2014-02-11

    Good nutrition is important during pregnancy, breastfeeding and early life to optimise the health of women and children. It is difficult for low-income families to prioritise spending on healthy food. Healthy Start is a targeted United Kingdom (UK) food subsidy programme that gives vouchers for fruit, vegetables, milk, and vitamins to low-income families. This paper reports an evaluation of Healthy Start from the perspectives of women and health practitioners. The multi-method study conducted in England in 2011/2012 included focus group discussions with 49 health practitioners, an online consultation with 620 health and social care practitioners, service managers, commissioners, and user and advocacy groups, and qualitative participatory workshops with 85 low-income women. Additional focus group discussions and telephone interviews included the views of 25 women who did not speak English and three women from Traveller communities. Women reported that Healthy Start vouchers increased the quantity and range of fruit and vegetables they used and improved the quality of family diets, and established good habits for the future. Barriers to registration included complex eligibility criteria, inappropriate targeting of information about the programme by health practitioners and a general low level of awareness among families. Access to the programme was particularly challenging for women who did not speak English, had low literacy levels, were in low paid work or had fluctuating incomes. The potential impact was undermined by the rising price of food relative to voucher value. Access to registered retailers was problematic in rural areas, and there was low registration among smaller shops and market stalls, especially those serving culturally diverse communities. Our evaluation of the Healthy Start programme in England suggests that a food subsidy programme can provide an important nutritional safety net and potentially improve nutrition for pregnant women and young

  4. Can vouchers make a difference to the use of private primary care services by older people? Experience from the healthcare reform programme in Hong Kong.

    PubMed

    Yam, Carrie H K; Liu, Su; Huang, Olivia H Y; Yeoh, E K; Griffiths, Sian M

    2011-10-07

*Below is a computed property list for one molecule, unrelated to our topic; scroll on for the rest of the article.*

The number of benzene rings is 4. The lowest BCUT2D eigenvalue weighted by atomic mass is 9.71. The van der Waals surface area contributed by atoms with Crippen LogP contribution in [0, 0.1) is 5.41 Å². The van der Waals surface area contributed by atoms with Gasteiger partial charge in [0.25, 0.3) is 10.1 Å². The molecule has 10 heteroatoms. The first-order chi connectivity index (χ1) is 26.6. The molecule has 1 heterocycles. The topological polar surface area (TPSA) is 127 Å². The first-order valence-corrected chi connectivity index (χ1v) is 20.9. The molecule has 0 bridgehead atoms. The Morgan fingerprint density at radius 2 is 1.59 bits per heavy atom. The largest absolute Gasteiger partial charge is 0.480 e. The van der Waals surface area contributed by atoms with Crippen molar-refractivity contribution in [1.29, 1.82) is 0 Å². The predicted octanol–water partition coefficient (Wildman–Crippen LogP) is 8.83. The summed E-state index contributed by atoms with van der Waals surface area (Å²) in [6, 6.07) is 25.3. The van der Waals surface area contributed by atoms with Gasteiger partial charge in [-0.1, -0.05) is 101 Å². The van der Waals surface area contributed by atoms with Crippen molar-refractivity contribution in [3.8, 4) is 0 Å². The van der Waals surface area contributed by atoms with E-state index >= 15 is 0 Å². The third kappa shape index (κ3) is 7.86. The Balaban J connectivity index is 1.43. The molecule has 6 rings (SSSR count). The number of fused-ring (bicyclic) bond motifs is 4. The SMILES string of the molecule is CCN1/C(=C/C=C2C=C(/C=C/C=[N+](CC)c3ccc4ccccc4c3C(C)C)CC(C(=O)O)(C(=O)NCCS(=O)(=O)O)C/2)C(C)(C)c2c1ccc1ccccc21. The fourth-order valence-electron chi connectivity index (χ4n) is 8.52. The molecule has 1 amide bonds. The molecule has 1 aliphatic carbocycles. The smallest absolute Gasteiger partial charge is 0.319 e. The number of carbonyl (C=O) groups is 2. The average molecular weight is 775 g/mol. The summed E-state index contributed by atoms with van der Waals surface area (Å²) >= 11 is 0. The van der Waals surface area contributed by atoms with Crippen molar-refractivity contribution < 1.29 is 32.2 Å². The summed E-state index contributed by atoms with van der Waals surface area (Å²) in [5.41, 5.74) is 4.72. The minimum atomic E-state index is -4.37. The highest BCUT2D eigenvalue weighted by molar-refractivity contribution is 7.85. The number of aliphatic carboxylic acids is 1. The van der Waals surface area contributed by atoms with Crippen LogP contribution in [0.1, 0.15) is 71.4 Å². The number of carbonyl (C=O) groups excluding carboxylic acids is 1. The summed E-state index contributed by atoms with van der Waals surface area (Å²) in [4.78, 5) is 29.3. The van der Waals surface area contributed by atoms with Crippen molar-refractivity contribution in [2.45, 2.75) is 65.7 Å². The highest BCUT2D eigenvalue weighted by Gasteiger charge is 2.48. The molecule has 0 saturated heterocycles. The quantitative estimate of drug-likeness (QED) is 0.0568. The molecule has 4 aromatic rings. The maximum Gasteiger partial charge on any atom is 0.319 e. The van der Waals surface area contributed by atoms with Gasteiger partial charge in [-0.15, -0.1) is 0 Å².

As part of its ongoing healthcare reform, the Hong Kong Government introduced a voucher scheme, intended for encouraging older patients to use primary healthcare services in the private sector, thereby, reducing burden on the overwhelmed public sector. The voucher program is also considered one of the strategies to further develop the public private partnership in healthcare, a policy direction of high political priority as indicated in the Chief Executive Policy Address in 2008-09. This study assessed whether the voucher scheme, as implemented so far, has reached its intended goals, and how it might be further improved in the context of public-private partnership. This was a cross-sectional study using structured questionnaires by face-to-face interviews with older people aged 70 or above in Hong Kong, the target group of the demand-side voucher program. 71.2% of 1,026 older people were aware of the new voucher scheme but only 35.0% had ever used it. The majority of the older people used the vouchers for acute curative services in the private sector (82.4%) and spent less on preventive services. Despite the provision of vouchers valued US$30 per year as an incentive to encourage the use of private primary care services, after 12-months of implementation, 66.2% of all respondents agreed with the statement that "the voucher scheme does not change their health seeking behaviours on seeing public or private healthcare professionals". The most common reasons for no change in their behaviours included "I am used to seeing doctors in the public system" and "The amount of the subsidy is too low". Those who usually used a mix of public and private doctors and those with better self-reported health condition compared to last year were more likely to perceive a change in their own health seeking behaviours. Our study showed that despite a reasonably high awareness of the voucher scheme, its usage was low. The voucher alone was not enough to realize the government's policy of